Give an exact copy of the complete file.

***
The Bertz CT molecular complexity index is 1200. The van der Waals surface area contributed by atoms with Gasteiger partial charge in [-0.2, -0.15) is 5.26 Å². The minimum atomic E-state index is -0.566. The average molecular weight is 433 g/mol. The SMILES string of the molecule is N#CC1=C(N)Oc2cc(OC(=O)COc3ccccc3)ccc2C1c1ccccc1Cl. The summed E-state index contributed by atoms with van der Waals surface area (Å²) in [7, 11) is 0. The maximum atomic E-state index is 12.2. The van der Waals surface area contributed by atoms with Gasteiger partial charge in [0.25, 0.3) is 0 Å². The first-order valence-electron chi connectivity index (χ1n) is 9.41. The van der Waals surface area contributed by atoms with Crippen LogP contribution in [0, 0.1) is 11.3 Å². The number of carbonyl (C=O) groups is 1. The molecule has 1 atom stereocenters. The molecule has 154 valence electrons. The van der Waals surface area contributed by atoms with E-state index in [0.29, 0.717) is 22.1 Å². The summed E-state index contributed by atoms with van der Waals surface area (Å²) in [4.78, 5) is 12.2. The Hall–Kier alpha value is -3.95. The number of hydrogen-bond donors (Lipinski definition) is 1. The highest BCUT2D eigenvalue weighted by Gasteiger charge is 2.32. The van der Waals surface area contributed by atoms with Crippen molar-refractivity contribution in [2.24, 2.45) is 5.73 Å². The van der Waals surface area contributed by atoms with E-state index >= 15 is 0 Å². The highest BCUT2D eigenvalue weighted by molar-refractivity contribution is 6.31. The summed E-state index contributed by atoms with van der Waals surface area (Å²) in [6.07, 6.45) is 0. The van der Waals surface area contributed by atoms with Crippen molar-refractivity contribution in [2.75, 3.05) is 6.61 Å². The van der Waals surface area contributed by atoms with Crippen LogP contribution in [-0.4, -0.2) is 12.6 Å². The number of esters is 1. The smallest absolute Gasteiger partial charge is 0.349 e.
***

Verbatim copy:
The Bertz CT molecular complexity index is 1200. The van der Waals surface area contributed by atoms with Gasteiger partial charge in [-0.2, -0.15) is 5.26 Å². The minimum atomic E-state index is -0.566. The average molecular weight is 433 g/mol. The SMILES string of the molecule is N#CC1=C(N)Oc2cc(OC(=O)COc3ccccc3)ccc2C1c1ccccc1Cl. The summed E-state index contributed by atoms with van der Waals surface area (Å²) in [7, 11) is 0. The maximum atomic E-state index is 12.2. The van der Waals surface area contributed by atoms with Gasteiger partial charge in [0.25, 0.3) is 0 Å². The first-order valence-electron chi connectivity index (χ1n) is 9.41. The van der Waals surface area contributed by atoms with Crippen LogP contribution in [0, 0.1) is 11.3 Å². The number of carbonyl (C=O) groups is 1. The molecule has 1 atom stereocenters. The molecule has 154 valence electrons. The van der Waals surface area contributed by atoms with E-state index in [0.29, 0.717) is 22.1 Å². The summed E-state index contributed by atoms with van der Waals surface area (Å²) in [4.78, 5) is 12.2. The Hall–Kier alpha value is -3.95. The number of hydrogen-bond donors (Lipinski definition) is 1. The highest BCUT2D eigenvalue weighted by Gasteiger charge is 2.32. The van der Waals surface area contributed by atoms with Crippen molar-refractivity contribution in [2.24, 2.45) is 5.73 Å². The van der Waals surface area contributed by atoms with E-state index >= 15 is 0 Å². The highest BCUT2D eigenvalue weighted by molar-refractivity contribution is 6.31. The summed E-state index contributed by atoms with van der Waals surface area (Å²) in [6.07, 6.45) is 0. The van der Waals surface area contributed by atoms with Crippen molar-refractivity contribution in [2.75, 3.05) is 6.61 Å². The van der Waals surface area contributed by atoms with Crippen LogP contribution in [-0.4, -0.2) is 12.6 Å². The number of esters is 1. The smallest absolute Gasteiger partial charge is 0.349 e.